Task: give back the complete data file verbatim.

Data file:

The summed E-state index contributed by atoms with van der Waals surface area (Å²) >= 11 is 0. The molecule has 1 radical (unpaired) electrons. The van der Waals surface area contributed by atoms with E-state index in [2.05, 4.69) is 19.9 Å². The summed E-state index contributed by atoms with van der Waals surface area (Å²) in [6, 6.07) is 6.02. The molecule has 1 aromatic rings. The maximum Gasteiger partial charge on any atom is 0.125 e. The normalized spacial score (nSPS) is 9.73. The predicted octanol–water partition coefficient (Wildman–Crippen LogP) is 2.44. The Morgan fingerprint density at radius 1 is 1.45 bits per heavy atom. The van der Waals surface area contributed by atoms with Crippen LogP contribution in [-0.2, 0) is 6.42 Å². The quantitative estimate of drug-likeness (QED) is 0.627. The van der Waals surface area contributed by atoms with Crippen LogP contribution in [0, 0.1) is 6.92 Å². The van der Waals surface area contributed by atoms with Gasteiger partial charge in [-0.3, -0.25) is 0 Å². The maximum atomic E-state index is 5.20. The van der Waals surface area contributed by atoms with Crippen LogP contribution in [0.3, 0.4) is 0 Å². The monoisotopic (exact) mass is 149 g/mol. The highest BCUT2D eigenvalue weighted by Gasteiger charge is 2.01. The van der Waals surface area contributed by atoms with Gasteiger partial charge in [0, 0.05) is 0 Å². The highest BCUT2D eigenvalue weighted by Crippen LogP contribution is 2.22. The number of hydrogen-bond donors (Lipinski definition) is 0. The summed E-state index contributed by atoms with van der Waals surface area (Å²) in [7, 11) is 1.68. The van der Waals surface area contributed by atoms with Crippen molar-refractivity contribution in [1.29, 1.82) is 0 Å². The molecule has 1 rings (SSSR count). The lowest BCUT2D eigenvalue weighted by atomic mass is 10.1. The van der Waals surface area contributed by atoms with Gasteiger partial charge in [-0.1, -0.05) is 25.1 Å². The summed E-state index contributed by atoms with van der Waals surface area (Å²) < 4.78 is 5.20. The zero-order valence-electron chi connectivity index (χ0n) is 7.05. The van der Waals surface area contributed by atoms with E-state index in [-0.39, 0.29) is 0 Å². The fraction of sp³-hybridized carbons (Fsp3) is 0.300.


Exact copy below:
The summed E-state index contributed by atoms with van der Waals surface area (Å²) >= 11 is 0. The molecule has 1 radical (unpaired) electrons. The van der Waals surface area contributed by atoms with E-state index in [2.05, 4.69) is 19.9 Å². The summed E-state index contributed by atoms with van der Waals surface area (Å²) in [6, 6.07) is 6.02. The molecule has 1 aromatic rings. The maximum Gasteiger partial charge on any atom is 0.125 e. The normalized spacial score (nSPS) is 9.73. The predicted octanol–water partition coefficient (Wildman–Crippen LogP) is 2.44. The Morgan fingerprint density at radius 1 is 1.45 bits per heavy atom. The van der Waals surface area contributed by atoms with Crippen LogP contribution in [-0.2, 0) is 6.42 Å². The quantitative estimate of drug-likeness (QED) is 0.627. The van der Waals surface area contributed by atoms with Crippen LogP contribution in [0, 0.1) is 6.92 Å². The van der Waals surface area contributed by atoms with Gasteiger partial charge in [-0.3, -0.25) is 0 Å². The maximum atomic E-state index is 5.20. The van der Waals surface area contributed by atoms with Crippen LogP contribution in [0.3, 0.4) is 0 Å². The monoisotopic (exact) mass is 149 g/mol. The highest BCUT2D eigenvalue weighted by Gasteiger charge is 2.01. The van der Waals surface area contributed by atoms with Gasteiger partial charge in [0, 0.05) is 0 Å². The highest BCUT2D eigenvalue weighted by Crippen LogP contribution is 2.22. The number of hydrogen-bond donors (Lipinski definition) is 0. The summed E-state index contributed by atoms with van der Waals surface area (Å²) in [7, 11) is 1.68. The van der Waals surface area contributed by atoms with Crippen molar-refractivity contribution in [1.29, 1.82) is 0 Å². The molecule has 1 rings (SSSR count). The lowest BCUT2D eigenvalue weighted by atomic mass is 10.1. The van der Waals surface area contributed by atoms with Gasteiger partial charge in [-0.1, -0.05) is 25.1 Å². The summed E-state index contributed by atoms with van der Waals surface area (Å²) < 4.78 is 5.20. The zero-order valence-electron chi connectivity index (χ0n) is 7.05. The van der Waals surface area contributed by atoms with E-state index in [-0.39, 0.29) is 0 Å². The fraction of sp³-hybridized carbons (Fsp3) is 0.300.